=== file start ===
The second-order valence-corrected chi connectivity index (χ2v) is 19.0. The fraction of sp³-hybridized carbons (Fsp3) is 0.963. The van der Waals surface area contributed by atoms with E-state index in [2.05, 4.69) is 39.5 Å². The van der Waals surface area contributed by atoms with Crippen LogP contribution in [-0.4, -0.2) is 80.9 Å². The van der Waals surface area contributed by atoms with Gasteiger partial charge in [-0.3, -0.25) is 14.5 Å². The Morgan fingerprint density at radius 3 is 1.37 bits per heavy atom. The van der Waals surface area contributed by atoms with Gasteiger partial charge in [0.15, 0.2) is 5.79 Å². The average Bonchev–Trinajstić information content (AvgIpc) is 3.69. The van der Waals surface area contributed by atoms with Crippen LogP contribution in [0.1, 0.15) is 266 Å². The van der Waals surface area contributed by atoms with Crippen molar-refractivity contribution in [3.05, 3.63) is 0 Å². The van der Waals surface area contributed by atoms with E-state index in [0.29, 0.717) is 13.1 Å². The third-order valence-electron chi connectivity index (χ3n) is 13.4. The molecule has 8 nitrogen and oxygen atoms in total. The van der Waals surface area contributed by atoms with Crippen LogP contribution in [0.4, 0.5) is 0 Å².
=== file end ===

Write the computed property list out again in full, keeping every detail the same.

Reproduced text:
The second-order valence-corrected chi connectivity index (χ2v) is 19.0. The fraction of sp³-hybridized carbons (Fsp3) is 0.963. The van der Waals surface area contributed by atoms with E-state index in [2.05, 4.69) is 39.5 Å². The van der Waals surface area contributed by atoms with Crippen LogP contribution in [-0.4, -0.2) is 80.9 Å². The van der Waals surface area contributed by atoms with Gasteiger partial charge in [-0.3, -0.25) is 14.5 Å². The Morgan fingerprint density at radius 3 is 1.37 bits per heavy atom. The van der Waals surface area contributed by atoms with Gasteiger partial charge in [0.15, 0.2) is 5.79 Å². The average Bonchev–Trinajstić information content (AvgIpc) is 3.69. The van der Waals surface area contributed by atoms with Crippen LogP contribution in [0.1, 0.15) is 266 Å². The van der Waals surface area contributed by atoms with Crippen molar-refractivity contribution in [3.05, 3.63) is 0 Å². The van der Waals surface area contributed by atoms with E-state index in [0.29, 0.717) is 13.1 Å². The third-order valence-electron chi connectivity index (χ3n) is 13.4. The molecule has 8 nitrogen and oxygen atoms in total. The van der Waals surface area contributed by atoms with Crippen LogP contribution in [0.4, 0.5) is 0 Å².